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Profile: Eoin Riedy
User Name: Eoin Riedy
Forum Rank: Advanced Member
Gender: Male
Home Page
Joined: Sunday, August 28, 2016
Last Visit: Saturday, December 15, 2018 10:28:23 PM
Number of Posts: 189
[0.02% of all post / 0.23 posts per day]
  Last 10 Posts
Topic: Frell ( slang words)
Posted: Saturday, December 15, 2018 9:17:32 PM
Sarrriesfan wrote:
Smeg is a diffcult one it's a shortened form of another word that's often regarded as taboo.

Good grief, it's a medical term! I guess some people never grow up. All together now, "Penis, vagina, testicles, ovaries, uterus, prostate, smegma, semen." Now we're going to keep reciting those words until no one in the class giggles.

(Really, it's not difficult because many minced oaths are variations on taboo words.)
Topic: 'past' Vs. 'passed'
Posted: Saturday, December 15, 2018 8:37:47 PM
A cooperator wrote:
I passed by a man his father had stood up.

Just to make things more complicated, that sentence does make sense (although it's a bit vague without a noun to connect "his" to), it just doesn't mean what you're trying to express. "Stood up" means "failed to meet", so the sentence reads "I passed by a man his [John's?] father failed to meet." It sounds odd by itself; perhaps in some context it might make sense.
Topic: Frell ( slang words)
Posted: Saturday, December 15, 2018 7:22:34 PM
It's been written that nearly all obscenities (as distinct from plain insults) refer to religion, sex, or scatology. Minced oaths follow the same lines, so we have gosh, darn, drat, dang, gee, jeez, jeepers, heck, holy cow, and jeeminy Christmas; frick, phooey, feck, jerk, and mother love a duck; shoot, pooh and baloney.

I'm surprised no one mentioned Red Dwarf's "smeg".

I'm sure we could come up with a lot more.
Topic: Frell ( slang words)
Posted: Saturday, December 15, 2018 5:48:45 PM
RuthP wrote:
At any rate, SciFi was not "real" science fiction.

What irritated some people was the slanginess of the description. It was a take-off on the term "hi-fi" (for "high fidelity), which by the late 1960s sounded somewhat out of date. The joke ran that "sci-fi" should be pronounced "skiffy", to rhyme with "Skippy", a brand of American peanut butter, because it "sticks to the roof of your brain" (peanut butter is known for its quality of sticking to the roof of your mouth - that's why people give it to their dogs to control barking).

Topic: pls help on gondola lyrics
Posted: Sunday, December 2, 2018 9:22:16 PM
Romany wrote:
Due to my peregrinations,

Oh, you poor wandering one!
Topic: millionaire
Posted: Sunday, December 2, 2018 6:49:52 PM
Consider, too, that property comes with property tax. Where I live, the annual taxes on a million dollar property would be $21,520! That's over $4000 more than the yearly gross income of a minimum wage worker. The term I would use would be "land poor".
Topic: on this sentence
Posted: Sunday, December 2, 2018 5:01:29 PM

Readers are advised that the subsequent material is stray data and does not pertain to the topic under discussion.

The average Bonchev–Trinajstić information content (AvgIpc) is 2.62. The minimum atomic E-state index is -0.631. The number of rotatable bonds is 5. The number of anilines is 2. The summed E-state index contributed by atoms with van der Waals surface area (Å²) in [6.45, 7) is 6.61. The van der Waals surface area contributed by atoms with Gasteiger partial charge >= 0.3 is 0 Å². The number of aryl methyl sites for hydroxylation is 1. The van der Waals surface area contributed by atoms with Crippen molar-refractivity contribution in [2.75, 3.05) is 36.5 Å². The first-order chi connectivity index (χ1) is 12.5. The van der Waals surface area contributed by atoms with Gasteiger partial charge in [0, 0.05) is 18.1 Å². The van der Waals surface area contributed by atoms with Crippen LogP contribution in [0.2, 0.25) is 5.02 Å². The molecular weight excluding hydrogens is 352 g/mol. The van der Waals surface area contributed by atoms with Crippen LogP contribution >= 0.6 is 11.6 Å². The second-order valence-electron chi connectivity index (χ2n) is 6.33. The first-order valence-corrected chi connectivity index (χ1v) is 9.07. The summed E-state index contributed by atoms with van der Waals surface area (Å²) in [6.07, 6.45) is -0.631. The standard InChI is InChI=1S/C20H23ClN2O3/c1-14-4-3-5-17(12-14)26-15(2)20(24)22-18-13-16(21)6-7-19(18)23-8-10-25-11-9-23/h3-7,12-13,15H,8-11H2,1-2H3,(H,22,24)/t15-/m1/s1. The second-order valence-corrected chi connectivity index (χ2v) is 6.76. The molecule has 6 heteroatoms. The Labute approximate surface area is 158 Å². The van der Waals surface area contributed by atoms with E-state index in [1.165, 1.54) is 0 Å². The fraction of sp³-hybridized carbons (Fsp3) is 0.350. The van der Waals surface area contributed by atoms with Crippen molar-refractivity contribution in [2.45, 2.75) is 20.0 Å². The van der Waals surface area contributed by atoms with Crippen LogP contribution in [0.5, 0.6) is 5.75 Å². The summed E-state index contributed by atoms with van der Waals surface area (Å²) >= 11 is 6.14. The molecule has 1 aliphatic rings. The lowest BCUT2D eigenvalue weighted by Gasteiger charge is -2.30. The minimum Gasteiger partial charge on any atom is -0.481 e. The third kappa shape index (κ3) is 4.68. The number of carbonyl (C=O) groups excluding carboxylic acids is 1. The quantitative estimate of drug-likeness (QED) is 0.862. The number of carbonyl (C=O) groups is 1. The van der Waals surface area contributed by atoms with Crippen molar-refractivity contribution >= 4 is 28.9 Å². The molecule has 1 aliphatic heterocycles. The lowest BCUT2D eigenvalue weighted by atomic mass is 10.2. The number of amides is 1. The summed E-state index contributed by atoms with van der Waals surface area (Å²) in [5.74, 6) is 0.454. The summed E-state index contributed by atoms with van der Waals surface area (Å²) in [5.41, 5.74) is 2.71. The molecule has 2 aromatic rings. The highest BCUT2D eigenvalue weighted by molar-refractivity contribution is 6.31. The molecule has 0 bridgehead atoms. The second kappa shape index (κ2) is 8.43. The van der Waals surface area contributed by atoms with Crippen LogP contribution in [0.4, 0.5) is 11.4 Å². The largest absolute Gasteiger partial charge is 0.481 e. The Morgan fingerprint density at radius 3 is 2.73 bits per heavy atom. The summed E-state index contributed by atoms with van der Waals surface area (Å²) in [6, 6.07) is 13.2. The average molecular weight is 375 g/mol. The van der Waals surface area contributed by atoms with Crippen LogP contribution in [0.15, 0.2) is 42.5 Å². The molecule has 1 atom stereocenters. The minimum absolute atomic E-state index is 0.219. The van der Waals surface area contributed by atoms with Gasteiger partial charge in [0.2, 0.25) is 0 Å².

M2: There's other ways of keeping an asset in play, aren't there?

M2's grammar is awful. He should have said "There're", or, better yet, avoided the contraction altogether and said "There are". I guess verb-noun agreement isn't something they teach in spy school.
Topic: singer, singing (pronunciation)
Posted: Tuesday, July 31, 2018 8:39:00 AM
BobShilling wrote:
Eoin Riedy wrote:
I can say fin-ger and I can say sin-ger.

No. It's /fɪŋ-gə(r/) and /sɪŋ-ə(r)/. You cannot split one sound, /ŋ/, into two parts.

Drag0nspeaker wrote:
I see.
We are hitting the difficulty of describing sounds in written words.
We probably don't really disagree.
Not in standard BrE - check a few dictionaries. All three words have a medial /ŋ/.
Oh, you mean "In the English which very few English people speak but dictionaries say is 'normal English'."


Drag0nspeaker wrote:
It would be great to set up 'sound images' in this forum, to make it simpler for us to record what we really mean (even after a lot of discussion, describing "how I say the word" in words and IPA symbols isn't very satisfying).

Absolutely. Then I could let Bob hear how it is not "simply impossible" to pronouce finger as fin + ger. Consider someone saying, "I broke my 1957 Chevy's tail fin. Grrr." It doesn't use the word "finger", but it's not impossible to pronouce n + g as two separate sounds.

I pity the poor student trying to understand the differences between finger, singer, and hinger. They should all rhyme, shouldn't they?
Topic: singer, singing (pronunciation)
Posted: Tuesday, July 31, 2018 2:03:29 AM
BobShilling wrote:
In writing, one may split syllables in a word such as finger as fin-ger. We simply cannot do this in pronunciation.

Well, of course you can. I can say fin-ger and I can say sin-ger. I probably wouldn't unless I were a telephone operator, announcer, or talking to someone with a hearing loss. "No, Emily, I said that Queen Elizabeth is sin-ging, not sin-king."
Topic: by/to/with the naked eye
Posted: Monday, July 30, 2018 12:06:47 PM
The second sentence would have to be reworded "Microbes are not visible to the naked eye".

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